Towns and Cities and the Schei-committee: Haugesund as part of a national political game

The article investigates a hitherto largely unexplored theme concerning how the cities of Norway were fundamentally altered by the reform of the country’s municipality system during the first few decades after the Second World War. The reform – in short known as the «Schei-committee» – is first and foremost remembered for the more or less coerced merger of many small, rural municipalities, bringing the total number of municipalities down from 747 to 454.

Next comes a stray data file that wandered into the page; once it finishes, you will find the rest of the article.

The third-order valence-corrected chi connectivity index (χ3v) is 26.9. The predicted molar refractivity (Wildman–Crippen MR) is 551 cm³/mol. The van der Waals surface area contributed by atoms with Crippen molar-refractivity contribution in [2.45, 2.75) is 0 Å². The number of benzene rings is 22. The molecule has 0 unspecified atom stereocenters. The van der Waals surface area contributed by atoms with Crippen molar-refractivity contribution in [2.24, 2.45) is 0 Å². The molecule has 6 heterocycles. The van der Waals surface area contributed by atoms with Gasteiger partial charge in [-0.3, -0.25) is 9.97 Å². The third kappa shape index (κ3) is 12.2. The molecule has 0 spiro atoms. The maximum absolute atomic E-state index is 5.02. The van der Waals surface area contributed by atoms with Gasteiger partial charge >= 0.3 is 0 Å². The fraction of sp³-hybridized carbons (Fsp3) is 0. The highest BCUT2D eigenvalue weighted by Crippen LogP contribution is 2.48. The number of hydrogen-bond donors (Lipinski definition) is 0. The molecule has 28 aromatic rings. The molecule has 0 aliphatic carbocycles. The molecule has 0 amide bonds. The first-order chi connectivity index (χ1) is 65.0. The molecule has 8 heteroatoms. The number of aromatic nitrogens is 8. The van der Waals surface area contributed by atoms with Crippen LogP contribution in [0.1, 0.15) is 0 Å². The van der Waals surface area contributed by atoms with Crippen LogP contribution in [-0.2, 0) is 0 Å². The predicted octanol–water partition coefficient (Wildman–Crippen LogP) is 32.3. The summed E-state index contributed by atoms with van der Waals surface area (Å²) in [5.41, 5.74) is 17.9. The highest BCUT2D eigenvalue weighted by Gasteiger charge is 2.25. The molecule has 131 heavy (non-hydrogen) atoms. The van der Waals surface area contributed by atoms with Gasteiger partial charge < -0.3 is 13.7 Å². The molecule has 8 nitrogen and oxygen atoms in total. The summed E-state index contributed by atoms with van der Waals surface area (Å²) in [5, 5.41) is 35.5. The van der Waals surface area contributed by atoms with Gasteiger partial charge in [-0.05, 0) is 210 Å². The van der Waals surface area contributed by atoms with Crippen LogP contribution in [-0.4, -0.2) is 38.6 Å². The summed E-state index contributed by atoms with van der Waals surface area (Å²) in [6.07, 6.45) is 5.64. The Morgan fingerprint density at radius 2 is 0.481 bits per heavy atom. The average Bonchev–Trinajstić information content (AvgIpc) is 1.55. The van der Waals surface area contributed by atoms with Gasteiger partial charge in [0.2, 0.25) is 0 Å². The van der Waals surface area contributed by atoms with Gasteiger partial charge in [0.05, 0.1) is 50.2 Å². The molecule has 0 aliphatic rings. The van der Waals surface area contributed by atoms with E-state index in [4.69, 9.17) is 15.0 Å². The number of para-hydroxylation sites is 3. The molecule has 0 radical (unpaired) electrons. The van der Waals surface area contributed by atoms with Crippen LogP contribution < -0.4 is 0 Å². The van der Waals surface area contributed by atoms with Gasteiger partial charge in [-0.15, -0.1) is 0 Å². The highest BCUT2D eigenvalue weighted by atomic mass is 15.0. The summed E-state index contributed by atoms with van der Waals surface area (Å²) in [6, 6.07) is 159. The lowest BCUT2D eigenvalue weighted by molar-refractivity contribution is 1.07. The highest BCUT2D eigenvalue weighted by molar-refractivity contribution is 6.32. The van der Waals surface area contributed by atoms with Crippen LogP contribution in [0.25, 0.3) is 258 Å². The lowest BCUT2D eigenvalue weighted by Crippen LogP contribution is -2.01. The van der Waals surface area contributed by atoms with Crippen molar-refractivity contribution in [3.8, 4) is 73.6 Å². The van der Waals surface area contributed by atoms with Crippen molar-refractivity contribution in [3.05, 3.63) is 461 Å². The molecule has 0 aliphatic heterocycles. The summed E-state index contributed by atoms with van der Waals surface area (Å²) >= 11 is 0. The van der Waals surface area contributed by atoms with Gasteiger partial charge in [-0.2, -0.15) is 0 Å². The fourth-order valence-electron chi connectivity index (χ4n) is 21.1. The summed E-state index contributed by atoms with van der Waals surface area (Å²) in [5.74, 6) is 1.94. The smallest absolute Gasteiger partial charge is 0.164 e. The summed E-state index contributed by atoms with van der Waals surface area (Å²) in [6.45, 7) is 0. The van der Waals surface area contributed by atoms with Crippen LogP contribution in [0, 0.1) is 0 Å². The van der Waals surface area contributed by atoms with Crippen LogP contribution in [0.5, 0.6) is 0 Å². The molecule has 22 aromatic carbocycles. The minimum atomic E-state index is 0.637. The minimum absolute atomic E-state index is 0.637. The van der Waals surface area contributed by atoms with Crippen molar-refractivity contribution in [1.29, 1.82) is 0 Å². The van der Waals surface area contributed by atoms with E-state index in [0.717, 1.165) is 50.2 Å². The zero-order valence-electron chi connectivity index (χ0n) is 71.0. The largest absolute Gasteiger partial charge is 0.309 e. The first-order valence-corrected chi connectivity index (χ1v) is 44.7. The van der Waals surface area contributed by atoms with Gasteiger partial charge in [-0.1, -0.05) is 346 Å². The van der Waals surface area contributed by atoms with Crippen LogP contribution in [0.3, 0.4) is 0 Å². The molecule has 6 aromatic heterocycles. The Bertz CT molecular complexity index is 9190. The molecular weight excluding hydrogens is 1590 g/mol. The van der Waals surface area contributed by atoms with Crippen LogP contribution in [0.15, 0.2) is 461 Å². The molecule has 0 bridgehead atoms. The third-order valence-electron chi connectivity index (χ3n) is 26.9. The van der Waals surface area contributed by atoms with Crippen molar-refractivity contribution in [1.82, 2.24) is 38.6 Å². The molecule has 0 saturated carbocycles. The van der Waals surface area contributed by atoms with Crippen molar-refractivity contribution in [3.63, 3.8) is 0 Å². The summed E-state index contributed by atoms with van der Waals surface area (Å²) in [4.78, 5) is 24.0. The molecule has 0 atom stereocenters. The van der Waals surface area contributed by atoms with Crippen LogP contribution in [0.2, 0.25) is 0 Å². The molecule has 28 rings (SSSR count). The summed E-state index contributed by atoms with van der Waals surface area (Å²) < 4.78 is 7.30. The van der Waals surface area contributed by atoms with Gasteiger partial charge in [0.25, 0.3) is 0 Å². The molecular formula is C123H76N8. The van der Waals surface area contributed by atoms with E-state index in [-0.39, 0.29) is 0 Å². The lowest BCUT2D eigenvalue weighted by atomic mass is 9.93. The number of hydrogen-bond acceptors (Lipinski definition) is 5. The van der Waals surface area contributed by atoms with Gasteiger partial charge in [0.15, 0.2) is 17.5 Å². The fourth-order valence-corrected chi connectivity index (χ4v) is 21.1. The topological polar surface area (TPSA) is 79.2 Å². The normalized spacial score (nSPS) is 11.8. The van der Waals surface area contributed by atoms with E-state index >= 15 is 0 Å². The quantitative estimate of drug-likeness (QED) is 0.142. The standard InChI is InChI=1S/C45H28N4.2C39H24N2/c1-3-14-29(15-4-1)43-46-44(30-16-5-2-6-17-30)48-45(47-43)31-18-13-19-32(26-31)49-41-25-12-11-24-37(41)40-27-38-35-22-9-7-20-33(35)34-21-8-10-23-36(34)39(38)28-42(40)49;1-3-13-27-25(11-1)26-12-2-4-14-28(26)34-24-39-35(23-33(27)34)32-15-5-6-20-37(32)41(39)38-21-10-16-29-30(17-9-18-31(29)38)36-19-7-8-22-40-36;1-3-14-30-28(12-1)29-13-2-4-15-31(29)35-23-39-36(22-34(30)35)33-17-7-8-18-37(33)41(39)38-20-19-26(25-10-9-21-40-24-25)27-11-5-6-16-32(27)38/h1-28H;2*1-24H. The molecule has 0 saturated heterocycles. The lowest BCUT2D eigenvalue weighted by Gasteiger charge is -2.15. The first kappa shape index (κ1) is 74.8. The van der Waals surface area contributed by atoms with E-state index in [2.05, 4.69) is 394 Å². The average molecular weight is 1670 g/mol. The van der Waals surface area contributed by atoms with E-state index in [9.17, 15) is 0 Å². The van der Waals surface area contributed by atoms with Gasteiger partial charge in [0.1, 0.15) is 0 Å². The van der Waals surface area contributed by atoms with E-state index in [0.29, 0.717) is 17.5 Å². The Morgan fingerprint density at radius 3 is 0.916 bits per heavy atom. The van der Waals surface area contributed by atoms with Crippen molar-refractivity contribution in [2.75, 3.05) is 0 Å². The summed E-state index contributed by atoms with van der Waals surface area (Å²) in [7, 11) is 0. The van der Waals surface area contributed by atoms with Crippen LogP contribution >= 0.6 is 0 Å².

However, I argue that the reform’s most important and lasting effect was its dismantling of the privileged position held by towns and cities compared to rural municipalities. By the mid-1960s, the towns and cities had joined the counties («fylkeskommune») and most were merged with geographically large municipalities, and had as such lost their former economic and political advantages. The article looks into a key event in the political battle over the towns and cities’ future, which is when the city of Haugesund was merged with its neighboring municipality Skåre in 1958.